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dc.contributor.advisorTar’an, Bunyaminen_US
dc.creatorThompson, Courtneyen_US
dc.date.accessioned2014-01-21T12:00:10Z
dc.date.available2014-01-21T12:00:10Z
dc.date.created2013-12en_US
dc.date.issued2014-01-20en_US
dc.date.submittedDecember 2013en_US
dc.identifier.urihttp://hdl.handle.net/10388/ETD-2013-12-1343en_US
dc.description.abstractWeed control in chickpea (Cicer arietinum L.) is challenging because of poor crop competition ability and limited herbicide options. Development of chickpea varieties with resistance to different herbicide modes of action would be desirable. Resistance to imidazolinone (IMI) herbicides in chickpea has been previously identified, but the genetic inheritance and the mechanism were unknown. In many plant species, IMI resistance is caused by point mutation(s) in the acetohydroxyacid synthase (AHAS) gene resulting in an amino acid substitution. This changes the enzyme configuration at the herbicide binding site, preventing the herbicide attachment to the molecule. The main research objective was to genetically characterize chickpea resistance to imidazolinone herbicides. Two homologous AHAS genes, namely AHAS1 and AHAS2 sharing 80% similarity were identified in the chickpea genome. A point mutation in AHAS1 at cytosine 675 thymine 675 resulting in an amino acid substitution from alanine 205 to valine 205 confers the resistance to imidazolinone in chickpea. A KASP marker targeting the point mutation was developed and effectively predicted the herbicide response in the RIL population. This same population was used in molecular mapping where the major locus for herbicide resistance was mapped to chromosome 5. Segregation analysis demonstrated that the resistance is inherited as a single gene in a semi-dominant fashion. To study the synteny of AHAS across plant species, lentil (Lens culinaris) AHAS1 was sequenced. The same mutation that confers the resistance to imidazolinone in chickpea was also found in lentil. Phylogenetic analysis indicated independent clustering of AHAS1 and AHAS2 across pulse species. In vivo and in vitro AHAS enzyme activity analysis showed inhibition of AHAS activity in the susceptible genotype CDC Frontier over time and with the increasing imidazolinone concentrations. In contrast, the resistant genotype CDC Cory did not show AHAS inhibition under the same treatments. In summary, the simple genetic inheritance and the availability of KASP marker could aid in the development of chickpea varieties with resistance to imidazolinone herbicide.en_US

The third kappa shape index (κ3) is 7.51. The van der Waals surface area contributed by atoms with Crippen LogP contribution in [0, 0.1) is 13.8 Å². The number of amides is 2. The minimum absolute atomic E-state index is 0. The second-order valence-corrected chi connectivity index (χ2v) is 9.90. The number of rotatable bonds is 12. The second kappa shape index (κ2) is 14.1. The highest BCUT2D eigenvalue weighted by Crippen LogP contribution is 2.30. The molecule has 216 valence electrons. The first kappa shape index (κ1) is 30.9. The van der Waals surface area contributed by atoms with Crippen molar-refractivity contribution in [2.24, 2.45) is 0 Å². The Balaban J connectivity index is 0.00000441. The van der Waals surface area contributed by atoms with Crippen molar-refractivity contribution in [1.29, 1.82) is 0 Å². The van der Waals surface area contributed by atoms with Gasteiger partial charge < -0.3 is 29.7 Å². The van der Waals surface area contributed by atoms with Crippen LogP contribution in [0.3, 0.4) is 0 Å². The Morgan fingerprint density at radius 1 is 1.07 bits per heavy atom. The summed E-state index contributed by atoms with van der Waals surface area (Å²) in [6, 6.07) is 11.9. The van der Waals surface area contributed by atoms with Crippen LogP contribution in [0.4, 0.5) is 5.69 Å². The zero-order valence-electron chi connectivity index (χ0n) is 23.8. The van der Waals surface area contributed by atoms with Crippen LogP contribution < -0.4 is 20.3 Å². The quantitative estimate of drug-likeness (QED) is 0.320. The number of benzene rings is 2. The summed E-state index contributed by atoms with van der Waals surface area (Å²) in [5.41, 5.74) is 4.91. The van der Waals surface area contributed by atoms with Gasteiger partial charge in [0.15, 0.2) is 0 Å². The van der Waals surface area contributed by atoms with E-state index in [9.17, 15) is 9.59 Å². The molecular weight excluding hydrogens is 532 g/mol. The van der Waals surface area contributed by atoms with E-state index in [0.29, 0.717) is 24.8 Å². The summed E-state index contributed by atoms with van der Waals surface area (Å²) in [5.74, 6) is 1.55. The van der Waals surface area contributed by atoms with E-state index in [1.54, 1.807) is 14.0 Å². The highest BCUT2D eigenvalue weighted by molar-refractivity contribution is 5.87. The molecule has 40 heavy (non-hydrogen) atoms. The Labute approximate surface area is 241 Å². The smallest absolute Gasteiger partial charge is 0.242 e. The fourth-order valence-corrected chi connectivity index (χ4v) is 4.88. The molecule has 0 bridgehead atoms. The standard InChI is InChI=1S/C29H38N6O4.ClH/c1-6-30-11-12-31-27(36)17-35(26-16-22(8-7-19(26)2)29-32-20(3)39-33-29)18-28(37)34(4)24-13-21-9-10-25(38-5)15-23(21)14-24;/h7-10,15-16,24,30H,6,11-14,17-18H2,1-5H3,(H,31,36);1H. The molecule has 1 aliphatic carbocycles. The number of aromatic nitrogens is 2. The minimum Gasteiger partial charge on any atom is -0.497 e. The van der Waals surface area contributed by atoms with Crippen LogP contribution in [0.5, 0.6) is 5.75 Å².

dc.language.isoengen_US
dc.subjectchickpea, imidazoline, herbicide resistance, gene mapping, marker assisted selectionen_US
dc.titleGenetic characterization of the acetohydroxyacid synthase (AHAS) gene responsible for imidazolinone resistance in chickpea (Cicer arietinum L.).en_US
thesis.degree.departmentPlant Sciencesen_US
thesis.degree.disciplinePlant Scienceen_US
thesis.degree.grantorUniversity of Saskatchewanen_US
thesis.degree.levelMastersen_US
thesis.degree.nameMaster of Science (M.Sc.)en_US
dc.type.materialtexten_US
dc.type.genreThesisen_US
dc.contributor.committeeMemberCoulman, Bruceen_US
dc.contributor.committeeMemberBeattie, Aaronen_US
dc.contributor.committeeMemberWillenborg, Chrisen_US
dc.contributor.committeeMemberXiao Qiu, Xiaoen_US


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